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    From a UK perspective, I've only ever told one boss I was looking to leave, and that was a courtesy as it was to move a significant distance to be with my then girlfriend. I did it as a an opener to a discussion of the ability of me to work from home for them when I moved, which wasn't something they were able to do at the time (because I would have needed a large raise for the cost of living difference). I've never mentioned to any other boss or colleague when I was job hunting other times. – gabe3886 Jul 10 '17 at 11:42
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Assuming USA (due to the 2 weeks notice): It's not common to inform the company ahead of giving notice, and it's not recommended. Your manager is badly misleading you.

The problem with informing the company early is that they might just fire you on the spot. Or give you two weeks notice when you just started your job search. There are no benefits for you in informing the company earlier. The recommended method for the USA: Find a new job, sign the contract, give notice. After all, the employer is not likely to warn you two months ahead before laying off people.

In Europe, notice periods are usually a lot longer. You might have to give two months notice, for example, and so does the employer (usually the notice periods are the same for both). That will achieve exactly what your boss wants, without the personal risk for you.

To clarify: In Europe, the rule is just the same: Find a new job, sign the contract, give notice. The only difference is that the notice period is usually a lot longer. For companies, this has the big advantage that they can prepare for you leaving (as your boss wants), and the disadvantage that they may have to wait longer for the replacement to start.

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    But in Europe hiring processes take more time too. The recommended method here is the same as the USA with the only difference of the notice period being longer by contract / law. – eballes Jul 9 '17 at 7:00
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    exactly what @eballes says : it's 3 months here in France, which suits the long recruiting processes(slowed down by the 3-month period, when you hire someone from another firm). The process is axactly the same : find an exit door, sign a new contract, leave your notice the next day, and switch 3 months later. Warning signs are dangerous for everybody. – gazzz0x2z Jul 10 '17 at 7:30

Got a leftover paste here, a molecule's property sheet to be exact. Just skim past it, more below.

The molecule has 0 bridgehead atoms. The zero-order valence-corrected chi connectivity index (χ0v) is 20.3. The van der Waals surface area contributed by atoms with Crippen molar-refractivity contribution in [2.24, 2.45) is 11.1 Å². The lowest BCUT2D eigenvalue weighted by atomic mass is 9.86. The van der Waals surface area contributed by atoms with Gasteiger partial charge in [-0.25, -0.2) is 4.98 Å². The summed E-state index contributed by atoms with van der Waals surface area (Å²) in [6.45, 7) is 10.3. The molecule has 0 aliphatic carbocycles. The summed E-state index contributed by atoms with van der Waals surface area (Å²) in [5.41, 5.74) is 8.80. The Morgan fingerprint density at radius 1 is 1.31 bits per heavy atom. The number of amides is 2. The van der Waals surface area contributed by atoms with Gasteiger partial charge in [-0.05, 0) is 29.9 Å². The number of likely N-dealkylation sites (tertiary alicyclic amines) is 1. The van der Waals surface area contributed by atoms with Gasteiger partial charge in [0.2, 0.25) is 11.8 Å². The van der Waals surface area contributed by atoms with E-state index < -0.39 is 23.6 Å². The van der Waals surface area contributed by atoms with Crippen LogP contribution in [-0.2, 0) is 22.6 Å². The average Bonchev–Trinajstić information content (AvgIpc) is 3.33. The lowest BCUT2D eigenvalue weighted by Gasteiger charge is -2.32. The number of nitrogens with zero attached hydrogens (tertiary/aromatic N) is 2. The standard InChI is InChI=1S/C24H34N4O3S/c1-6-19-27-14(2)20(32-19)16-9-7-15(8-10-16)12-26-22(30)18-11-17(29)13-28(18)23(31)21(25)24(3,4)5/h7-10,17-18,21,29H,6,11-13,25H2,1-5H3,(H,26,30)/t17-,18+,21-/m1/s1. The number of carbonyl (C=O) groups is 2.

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    @eballes why is the hiring process in Europe so much longer than the US? – Abdul Jul 10 '17 at 11:56
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    I told my recruiter in confidence that I was moving out of state and had to quit the job he placed for me, timeline was about a month. I was let go the next morning. 2 weeks, all they get, never more, often less. "Your boss hates you, and if he does not his boss certainly does" (paraphrased from 4hour work week) – Marc Jul 10 '17 at 20:02
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    @Abdul Actually, the hiring process up to the point an offer is extended is not necessarily a lot longer (although it can be in some places), I have seen decisions made very quickly. But employers know about the long notice periods and for anything but the most routine jobs, they will expect a few months to pass between the moment the decision is made and your starting date. – Relaxed Jul 11 '17 at 8:39
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I wouldn't say it's common, but I wouldn't say it's uncommon either. During my 40 year career, from clerking at 7-11s to leading software development teams, I've given anywhere from a month's to a year's notice. This has been based on my appraisal of my relationship with my managers, my value to the company, and how well I've been treated by the employer. It definitely has the potential to end badly, but it can also be a significant favor to an honest and decent manager, who could really use a head start in finding a replacement for a key employee. You have to decide on how much you trust your ability to "read" your managers, and the company as a whole.

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    I've certainly seen "higher-ups" giving large notice periods before finding new work, but never lower-level employees. If the OP wants to help out their manager without opening themselves up to abuse, they should offer a longer notice period after securing new work (e.g. on my last switch I worked 6 weeks' notice instead of 4). If the new job is any good they will be happy to wait a little longer, and the worst the manager can do is leave them with a short unpaid holiday. – Dave Jul 9 '17 at 8:52
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    @Dave, to be sure it's an informed gamble, but it's never worked against me. I may just have been very lucky. Your (and everyone else's) milage may vary. – Charles E. Grant Jul 9 '17 at 10:05